The Uirgin-tour or Maiden-castell cald.

Of that heigh erag this beautifies the top
Whereon the famous Edinburghe doth stand
And that fair touns frie liberteis doth stop
So proudlie doth the Garesone command
Whoes wills to tame their insolence to crop
His vncle puts the chairge into his hand
 Which he obeis and being furneishd out
 With a strait seige he sets the walls about.

A Gascon captane cheif was of the hold
Whome straight the English tak and putt in bands
And of them selfs they chusd a captane bold
That valiantlie their enemie with stands
Who in continuall labor doth them hold
By new assaults with freshe and warlik bands
 Yet still with lose he's forcd for to reteir
 So resolute and bold his foes appeir

At last he seiks for to obtane by slight
Wheir strenth did faill and wheir no force preuaills
For sure it was vnpregnable by might
In vaine with warlik force he still assaills
Sir Williame Frensh or Fraunces lo he hight
Whoe comes one day to him and thus reveills
 To winn the hold my Lord I know the way
 Nor all their force my subtle craft can stay.

My lustie youth I spent within these walls
As capteiue whill my father did comand
My loue within the toune as oft it falls
To whom by night a secreit way I fand
Tho dangerous to Bankets Masks and Balls
I went for loue O what can loue with stand
 I shall you lead vp throu the crag by night
 Vnto a wall but scant seavne cvbits hight.

Glade was the erle that he did thus deuise
And promeist him a fair and ritche rewaird
When pitche clouds then muffills vp the skies
With thrittie and his guide the count repaird
Hard to the rock and mounting doth arise
A thousand faddoms height without regaird
 For fearfull danger could them noght with hold
 Vnder the wall at last they rest them wold,

When straight aboue them doth the watche repare,
And our the wall one throus a mightie stone
The which a corner of the crag did beare
Hard by them els they died had eurie one
Flie trautors flie quod one I fie you their
But with her dreadfull waill blak night allone
 Had couerd them by heauins heighe prouidence
 Els with a thoght ther sowlls hade pairted thence.

The watche that hears nor seis nothing depairts
When to the wall they sett their ledder straight
And Frances first assends that knew these pairts
Sir Andro Gray was nixt a valiaunt knight
Then mounts the erlle when with curagious hearts
The watch returns that now had got a sight
 Of them and treassone treasone loudlie cryes
 Wheir with they all awaekd in arms aryse.

Then that braue Lord and his two knights persew
The watche with such vndanted curage stout
That all of them they quiklie ouerthrew
When all the armed garesone cums out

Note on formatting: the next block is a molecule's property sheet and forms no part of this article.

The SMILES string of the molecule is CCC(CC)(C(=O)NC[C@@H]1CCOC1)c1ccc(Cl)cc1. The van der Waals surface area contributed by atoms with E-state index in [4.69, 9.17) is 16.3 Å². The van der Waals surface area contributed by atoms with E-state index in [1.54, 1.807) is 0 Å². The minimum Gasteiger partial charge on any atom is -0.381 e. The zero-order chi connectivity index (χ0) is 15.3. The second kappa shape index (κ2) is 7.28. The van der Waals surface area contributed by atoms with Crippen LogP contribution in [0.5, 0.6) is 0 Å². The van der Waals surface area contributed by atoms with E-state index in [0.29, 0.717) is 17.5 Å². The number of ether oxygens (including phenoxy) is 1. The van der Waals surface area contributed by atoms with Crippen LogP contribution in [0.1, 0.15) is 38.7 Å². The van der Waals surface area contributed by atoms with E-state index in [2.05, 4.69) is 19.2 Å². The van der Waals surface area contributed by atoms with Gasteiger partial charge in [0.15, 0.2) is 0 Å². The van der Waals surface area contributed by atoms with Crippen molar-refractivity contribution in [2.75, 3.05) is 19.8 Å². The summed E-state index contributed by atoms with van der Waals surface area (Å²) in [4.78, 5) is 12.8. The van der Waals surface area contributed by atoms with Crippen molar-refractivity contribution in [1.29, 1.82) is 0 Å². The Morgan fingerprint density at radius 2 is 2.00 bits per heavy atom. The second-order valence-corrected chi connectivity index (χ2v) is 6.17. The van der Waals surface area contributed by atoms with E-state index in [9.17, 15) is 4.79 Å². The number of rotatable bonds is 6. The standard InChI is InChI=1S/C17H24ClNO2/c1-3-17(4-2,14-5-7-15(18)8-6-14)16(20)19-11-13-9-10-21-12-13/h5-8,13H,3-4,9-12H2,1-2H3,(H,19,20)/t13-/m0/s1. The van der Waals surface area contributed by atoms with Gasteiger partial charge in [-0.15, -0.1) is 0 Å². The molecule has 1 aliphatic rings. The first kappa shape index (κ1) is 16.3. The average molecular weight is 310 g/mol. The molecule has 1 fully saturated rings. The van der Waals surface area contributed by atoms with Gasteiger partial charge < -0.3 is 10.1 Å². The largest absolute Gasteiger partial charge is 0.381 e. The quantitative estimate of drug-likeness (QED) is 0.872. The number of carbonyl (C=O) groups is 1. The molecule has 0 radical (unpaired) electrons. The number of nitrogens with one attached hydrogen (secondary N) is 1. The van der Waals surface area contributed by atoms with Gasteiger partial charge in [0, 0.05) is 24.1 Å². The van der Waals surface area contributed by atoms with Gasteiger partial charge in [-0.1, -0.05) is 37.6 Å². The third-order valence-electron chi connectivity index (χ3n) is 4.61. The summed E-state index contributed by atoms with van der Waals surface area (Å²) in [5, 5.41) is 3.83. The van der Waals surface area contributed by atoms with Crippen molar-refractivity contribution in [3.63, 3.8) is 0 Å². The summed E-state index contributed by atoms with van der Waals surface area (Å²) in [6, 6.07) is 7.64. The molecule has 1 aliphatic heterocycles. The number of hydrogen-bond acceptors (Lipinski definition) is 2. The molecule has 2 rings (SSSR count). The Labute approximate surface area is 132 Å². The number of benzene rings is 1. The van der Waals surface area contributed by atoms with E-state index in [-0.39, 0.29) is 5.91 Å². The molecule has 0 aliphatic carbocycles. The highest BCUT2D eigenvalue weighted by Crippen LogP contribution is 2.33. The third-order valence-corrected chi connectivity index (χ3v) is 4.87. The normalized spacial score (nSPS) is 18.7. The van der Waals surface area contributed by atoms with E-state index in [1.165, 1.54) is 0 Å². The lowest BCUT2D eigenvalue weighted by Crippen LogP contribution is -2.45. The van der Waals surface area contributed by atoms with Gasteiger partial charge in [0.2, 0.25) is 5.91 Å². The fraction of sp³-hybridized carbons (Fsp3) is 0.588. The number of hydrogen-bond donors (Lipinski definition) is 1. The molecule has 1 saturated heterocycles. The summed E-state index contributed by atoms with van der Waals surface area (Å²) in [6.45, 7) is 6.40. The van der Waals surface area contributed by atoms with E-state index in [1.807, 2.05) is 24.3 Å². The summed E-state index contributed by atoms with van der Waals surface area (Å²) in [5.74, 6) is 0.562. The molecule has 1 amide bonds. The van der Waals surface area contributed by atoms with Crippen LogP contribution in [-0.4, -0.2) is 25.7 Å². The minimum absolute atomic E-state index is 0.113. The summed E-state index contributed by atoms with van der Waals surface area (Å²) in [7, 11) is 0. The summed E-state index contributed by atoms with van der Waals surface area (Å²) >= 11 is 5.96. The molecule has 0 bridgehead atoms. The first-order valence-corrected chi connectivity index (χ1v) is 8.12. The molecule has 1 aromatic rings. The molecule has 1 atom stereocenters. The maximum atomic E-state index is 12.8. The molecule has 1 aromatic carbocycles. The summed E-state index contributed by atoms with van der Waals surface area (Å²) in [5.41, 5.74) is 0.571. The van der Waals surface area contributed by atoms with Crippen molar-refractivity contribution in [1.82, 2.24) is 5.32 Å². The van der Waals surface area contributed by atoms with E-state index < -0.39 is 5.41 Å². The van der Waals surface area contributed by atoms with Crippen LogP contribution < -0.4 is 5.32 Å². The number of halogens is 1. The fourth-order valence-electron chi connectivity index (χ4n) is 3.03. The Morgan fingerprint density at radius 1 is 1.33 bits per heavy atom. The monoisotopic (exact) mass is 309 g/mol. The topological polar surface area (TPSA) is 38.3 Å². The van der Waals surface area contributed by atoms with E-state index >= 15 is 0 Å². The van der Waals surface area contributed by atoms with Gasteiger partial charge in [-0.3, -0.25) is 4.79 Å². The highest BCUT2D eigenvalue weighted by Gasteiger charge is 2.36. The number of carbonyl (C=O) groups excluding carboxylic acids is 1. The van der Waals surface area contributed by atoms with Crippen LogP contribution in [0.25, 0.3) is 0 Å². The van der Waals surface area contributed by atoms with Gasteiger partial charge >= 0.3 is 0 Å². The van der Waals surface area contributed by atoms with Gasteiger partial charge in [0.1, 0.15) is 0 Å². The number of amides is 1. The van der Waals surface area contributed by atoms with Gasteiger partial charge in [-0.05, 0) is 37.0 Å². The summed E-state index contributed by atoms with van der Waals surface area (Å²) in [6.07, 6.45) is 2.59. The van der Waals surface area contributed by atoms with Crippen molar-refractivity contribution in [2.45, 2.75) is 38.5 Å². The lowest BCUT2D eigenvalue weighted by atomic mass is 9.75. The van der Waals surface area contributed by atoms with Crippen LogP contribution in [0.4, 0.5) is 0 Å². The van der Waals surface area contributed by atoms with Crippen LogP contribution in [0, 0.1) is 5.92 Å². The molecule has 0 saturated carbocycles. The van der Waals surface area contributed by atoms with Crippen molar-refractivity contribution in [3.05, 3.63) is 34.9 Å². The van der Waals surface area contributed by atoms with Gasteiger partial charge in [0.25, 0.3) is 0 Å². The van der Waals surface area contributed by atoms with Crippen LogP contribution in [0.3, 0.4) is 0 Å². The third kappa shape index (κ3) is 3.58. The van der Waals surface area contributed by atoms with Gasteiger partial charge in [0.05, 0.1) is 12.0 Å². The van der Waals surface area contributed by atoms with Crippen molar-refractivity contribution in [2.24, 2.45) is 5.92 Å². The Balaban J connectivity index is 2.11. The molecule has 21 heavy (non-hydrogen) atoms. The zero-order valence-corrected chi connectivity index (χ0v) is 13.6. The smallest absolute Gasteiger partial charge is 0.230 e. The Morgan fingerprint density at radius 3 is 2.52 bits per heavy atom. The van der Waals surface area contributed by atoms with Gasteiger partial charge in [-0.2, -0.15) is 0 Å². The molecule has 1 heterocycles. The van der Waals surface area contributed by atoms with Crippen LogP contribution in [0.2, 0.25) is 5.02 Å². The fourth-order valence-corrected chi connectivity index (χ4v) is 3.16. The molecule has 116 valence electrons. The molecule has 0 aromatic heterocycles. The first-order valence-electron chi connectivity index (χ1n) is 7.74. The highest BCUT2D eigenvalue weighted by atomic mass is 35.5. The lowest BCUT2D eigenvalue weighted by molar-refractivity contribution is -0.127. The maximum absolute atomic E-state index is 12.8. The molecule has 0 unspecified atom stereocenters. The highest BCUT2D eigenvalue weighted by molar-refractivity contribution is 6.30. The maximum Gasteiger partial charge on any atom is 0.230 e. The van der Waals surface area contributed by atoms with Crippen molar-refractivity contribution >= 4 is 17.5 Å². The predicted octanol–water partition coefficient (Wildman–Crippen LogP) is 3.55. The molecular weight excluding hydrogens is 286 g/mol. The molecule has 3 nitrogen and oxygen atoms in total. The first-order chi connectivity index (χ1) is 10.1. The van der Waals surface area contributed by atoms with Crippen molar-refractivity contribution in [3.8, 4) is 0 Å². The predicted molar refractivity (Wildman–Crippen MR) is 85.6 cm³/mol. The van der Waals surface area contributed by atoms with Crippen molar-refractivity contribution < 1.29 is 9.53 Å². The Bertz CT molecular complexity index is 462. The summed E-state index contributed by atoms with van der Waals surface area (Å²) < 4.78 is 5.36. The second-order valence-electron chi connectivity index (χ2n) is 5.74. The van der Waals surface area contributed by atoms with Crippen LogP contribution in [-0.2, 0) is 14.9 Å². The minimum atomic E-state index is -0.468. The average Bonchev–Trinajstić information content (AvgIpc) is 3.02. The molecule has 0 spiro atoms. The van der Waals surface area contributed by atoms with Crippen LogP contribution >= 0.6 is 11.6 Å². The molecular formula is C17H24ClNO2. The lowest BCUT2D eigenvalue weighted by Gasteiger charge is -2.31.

The Scotts or then got vp all doth renew
A deadlie fight whill Blood flow'd round about
 Their bloodie swords oft gius a glomeing light
 Still made more fearfull by the dreadfull night

Greate was the Number of the English foe
But many hearts were ceasd with soddant feare
And yet their Captane did greate valor sho
With whome as yet them selfs they brauelie beare
A hardie Scot doth to the Captane go
That Setone hight a knight that knew no feare,
 Graue wise and old whoes counsall's stayd effect
 The worthie Randolph held in greate respect.

Thrie sones he hade that with him self furth speids
And when he seis the Captans murdring Ire
My sones quod he let this bold knights braue deads
Be bellowes for to kindle angers fire
Perrells and dangers hard, ar honors seads
Fame worthie prase to perrells still aspire
 His tender whelps so leads the Lion old
 Furth to their pray and whits their curage bold.

The youths stept foorth and with their hardie father
The warrlick Captane furiouslie persew
The old knight hits him on the helme but neither
His armour pearst he nor his blood forthdrew
Whoe nocht affraid but enraged rather
His brand with blood of honord aige t'inbrew
 Quite throu his gentle brest the brand he thrust
 Whoes life and blood both at the wound furth burst.

The yeoungest sone that sets his father slaine
Holds vp his dying sire with both his hands
But o poore pitie, kindnes o in vaine
In vane for help he calls, for his demands
Ar soone cut of, and with them cut in tuaine
His arms, that links about his Sire like bands
 Doun fall they both Both bid the rest adew
 Both kissing die; Ah wofull sight to view:

Two brether now was onlie left aliue
And yet tho both aliue both twice were slane
In these two deaths yet both against him striue
But nather could his furie greate restrane
The brest doun to the bowells he doth riue
Of one the vthers head he cleft in twane
 The noise and tumult of this haples fight
 Broght Randolph for to view this wofull sight.

He rudlie brak the prease and came in tyme
To tak reuenge but too too late to ayd
Ah woes me quod he shall youths fair pryme
Be thus distroyd and wisdoms wealth decay'd
Whoe durst commit so in humane a cryme
Whoe hath so fare from reasons center stray'd
 He quod the Captane whoe dars seall his deid
 With thy hot blood and on thy heart dart's feid.

For rage and wrathe the count could not reply
But stronglie thrusts his sword furth him before
Quyte throgh his brest, the wound he ript t'esspy
His cruell heart which his left hand furth tore
And wrong furth blood sprinkling on these that ly
But neulie dead, if this can bak restore
 Your lius, he proous a Pelicane quod he
 If noght let this appease your Ghosts from me.

And noght suffeisd with this reuenge at will
He wraks vpon the multitude his wrathe
Ther Captanis blood suffeisd him not vntill
They rane in heaps to flie suche crwell deathe
Some leaps ye craige some runs out our ye hill
These breaks there necks those crushd to dust beneathe
 So headlong flies a flight of simple dous
 When from her way the princelie falcon hous.

Or then night fled to let the lightsome day
Vnfold her works of murder death and blood
The strength was wune no southeron their did stay
Nor saw they anye that their will gaine stood
The Gascon Captane that in prison lay
The Erlle releasd from bands and seruitude
 Then fullie was that prophesie perfited
 Which Candmoirs Sanct-like Queen theirin indyted.